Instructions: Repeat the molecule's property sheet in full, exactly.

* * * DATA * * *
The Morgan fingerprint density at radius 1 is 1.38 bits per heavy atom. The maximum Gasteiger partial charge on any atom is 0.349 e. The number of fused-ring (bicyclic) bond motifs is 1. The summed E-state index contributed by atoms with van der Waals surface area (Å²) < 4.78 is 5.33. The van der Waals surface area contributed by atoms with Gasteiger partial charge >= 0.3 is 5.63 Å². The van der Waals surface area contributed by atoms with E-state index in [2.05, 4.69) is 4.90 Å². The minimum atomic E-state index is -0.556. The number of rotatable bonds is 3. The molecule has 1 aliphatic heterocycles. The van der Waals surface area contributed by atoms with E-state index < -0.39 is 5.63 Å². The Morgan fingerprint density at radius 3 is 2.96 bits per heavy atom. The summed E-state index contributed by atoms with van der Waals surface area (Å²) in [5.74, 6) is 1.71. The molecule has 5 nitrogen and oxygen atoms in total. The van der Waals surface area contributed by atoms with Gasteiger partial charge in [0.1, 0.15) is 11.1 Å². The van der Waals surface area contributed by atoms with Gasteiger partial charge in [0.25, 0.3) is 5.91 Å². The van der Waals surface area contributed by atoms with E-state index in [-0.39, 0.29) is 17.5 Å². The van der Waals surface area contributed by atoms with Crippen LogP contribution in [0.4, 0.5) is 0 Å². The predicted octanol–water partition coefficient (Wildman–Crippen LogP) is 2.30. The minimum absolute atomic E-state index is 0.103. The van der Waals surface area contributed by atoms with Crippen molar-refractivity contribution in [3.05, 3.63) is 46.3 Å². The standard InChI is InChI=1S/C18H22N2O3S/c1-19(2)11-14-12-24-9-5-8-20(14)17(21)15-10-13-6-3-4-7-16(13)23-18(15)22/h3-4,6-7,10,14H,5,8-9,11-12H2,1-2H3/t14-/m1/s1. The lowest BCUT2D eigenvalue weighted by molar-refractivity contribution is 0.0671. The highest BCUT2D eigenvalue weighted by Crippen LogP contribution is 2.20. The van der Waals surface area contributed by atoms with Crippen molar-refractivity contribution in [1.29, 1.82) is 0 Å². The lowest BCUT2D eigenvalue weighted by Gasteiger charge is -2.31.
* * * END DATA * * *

The Morgan fingerprint density at radius 1 is 1.38 bits per heavy atom. The maximum Gasteiger partial charge on any atom is 0.349 e. The number of fused-ring (bicyclic) bond motifs is 1. The summed E-state index contributed by atoms with van der Waals surface area (Å²) < 4.78 is 5.33. The van der Waals surface area contributed by atoms with Gasteiger partial charge >= 0.3 is 5.63 Å². The van der Waals surface area contributed by atoms with E-state index in [2.05, 4.69) is 4.90 Å². The minimum atomic E-state index is -0.556. The number of rotatable bonds is 3. The molecule has 1 aliphatic heterocycles. The van der Waals surface area contributed by atoms with E-state index < -0.39 is 5.63 Å². The Morgan fingerprint density at radius 3 is 2.96 bits per heavy atom. The summed E-state index contributed by atoms with van der Waals surface area (Å²) in [5.74, 6) is 1.71. The molecule has 5 nitrogen and oxygen atoms in total. The van der Waals surface area contributed by atoms with Gasteiger partial charge in [0.1, 0.15) is 11.1 Å². The van der Waals surface area contributed by atoms with Gasteiger partial charge in [0.25, 0.3) is 5.91 Å². The van der Waals surface area contributed by atoms with E-state index in [-0.39, 0.29) is 17.5 Å². The van der Waals surface area contributed by atoms with Crippen LogP contribution in [0.4, 0.5) is 0 Å². The predicted octanol–water partition coefficient (Wildman–Crippen LogP) is 2.30. The minimum absolute atomic E-state index is 0.103. The van der Waals surface area contributed by atoms with Crippen molar-refractivity contribution in [3.05, 3.63) is 46.3 Å². The standard InChI is InChI=1S/C18H22N2O3S/c1-19(2)11-14-12-24-9-5-8-20(14)17(21)15-10-13-6-3-4-7-16(13)23-18(15)22/h3-4,6-7,10,14H,5,8-9,11-12H2,1-2H3/t14-/m1/s1. The lowest BCUT2D eigenvalue weighted by molar-refractivity contribution is 0.0671. The highest BCUT2D eigenvalue weighted by Crippen LogP contribution is 2.20. The van der Waals surface area contributed by atoms with Crippen molar-refractivity contribution in [1.29, 1.82) is 0 Å². The lowest BCUT2D eigenvalue weighted by Gasteiger charge is -2.31.